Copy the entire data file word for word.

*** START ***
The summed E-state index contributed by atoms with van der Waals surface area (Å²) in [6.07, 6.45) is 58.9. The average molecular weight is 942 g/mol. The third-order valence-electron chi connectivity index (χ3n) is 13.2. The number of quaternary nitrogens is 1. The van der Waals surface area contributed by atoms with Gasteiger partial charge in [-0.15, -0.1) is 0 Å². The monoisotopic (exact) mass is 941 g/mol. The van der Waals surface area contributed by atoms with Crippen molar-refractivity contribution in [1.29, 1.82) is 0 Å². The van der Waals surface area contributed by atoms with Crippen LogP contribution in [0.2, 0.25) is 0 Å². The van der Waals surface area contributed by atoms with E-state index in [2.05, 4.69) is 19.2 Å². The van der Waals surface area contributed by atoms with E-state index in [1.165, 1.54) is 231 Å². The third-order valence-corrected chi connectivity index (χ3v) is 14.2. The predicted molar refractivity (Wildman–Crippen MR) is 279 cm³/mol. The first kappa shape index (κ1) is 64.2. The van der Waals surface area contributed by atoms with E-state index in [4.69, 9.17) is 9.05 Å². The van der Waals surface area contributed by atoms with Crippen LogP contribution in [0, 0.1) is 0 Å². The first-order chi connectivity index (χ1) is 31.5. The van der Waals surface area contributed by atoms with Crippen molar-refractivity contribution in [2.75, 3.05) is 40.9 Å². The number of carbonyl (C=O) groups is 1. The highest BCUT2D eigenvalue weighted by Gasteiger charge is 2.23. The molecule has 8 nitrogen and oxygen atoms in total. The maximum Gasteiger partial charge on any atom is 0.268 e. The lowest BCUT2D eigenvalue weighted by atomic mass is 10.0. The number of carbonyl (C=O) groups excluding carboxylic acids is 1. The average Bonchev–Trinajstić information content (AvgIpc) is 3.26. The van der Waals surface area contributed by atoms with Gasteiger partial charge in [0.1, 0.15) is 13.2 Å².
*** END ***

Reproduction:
The summed E-state index contributed by atoms with van der Waals surface area (Å²) in [6.07, 6.45) is 58.9. The average molecular weight is 942 g/mol. The third-order valence-electron chi connectivity index (χ3n) is 13.2. The number of quaternary nitrogens is 1. The van der Waals surface area contributed by atoms with Gasteiger partial charge in [-0.15, -0.1) is 0 Å². The monoisotopic (exact) mass is 941 g/mol. The van der Waals surface area contributed by atoms with Crippen molar-refractivity contribution in [1.29, 1.82) is 0 Å². The van der Waals surface area contributed by atoms with Crippen LogP contribution in [0.2, 0.25) is 0 Å². The van der Waals surface area contributed by atoms with E-state index in [2.05, 4.69) is 19.2 Å². The van der Waals surface area contributed by atoms with E-state index in [1.165, 1.54) is 231 Å². The third-order valence-corrected chi connectivity index (χ3v) is 14.2. The predicted molar refractivity (Wildman–Crippen MR) is 279 cm³/mol. The first kappa shape index (κ1) is 64.2. The van der Waals surface area contributed by atoms with E-state index in [4.69, 9.17) is 9.05 Å². The van der Waals surface area contributed by atoms with Crippen LogP contribution in [0, 0.1) is 0 Å². The first-order chi connectivity index (χ1) is 31.5. The van der Waals surface area contributed by atoms with Crippen molar-refractivity contribution in [2.75, 3.05) is 40.9 Å². The number of carbonyl (C=O) groups is 1. The highest BCUT2D eigenvalue weighted by Gasteiger charge is 2.23. The molecule has 8 nitrogen and oxygen atoms in total. The maximum Gasteiger partial charge on any atom is 0.268 e. The lowest BCUT2D eigenvalue weighted by atomic mass is 10.0. The number of carbonyl (C=O) groups excluding carboxylic acids is 1. The average Bonchev–Trinajstić information content (AvgIpc) is 3.26. The van der Waals surface area contributed by atoms with Gasteiger partial charge in [0.1, 0.15) is 13.2 Å².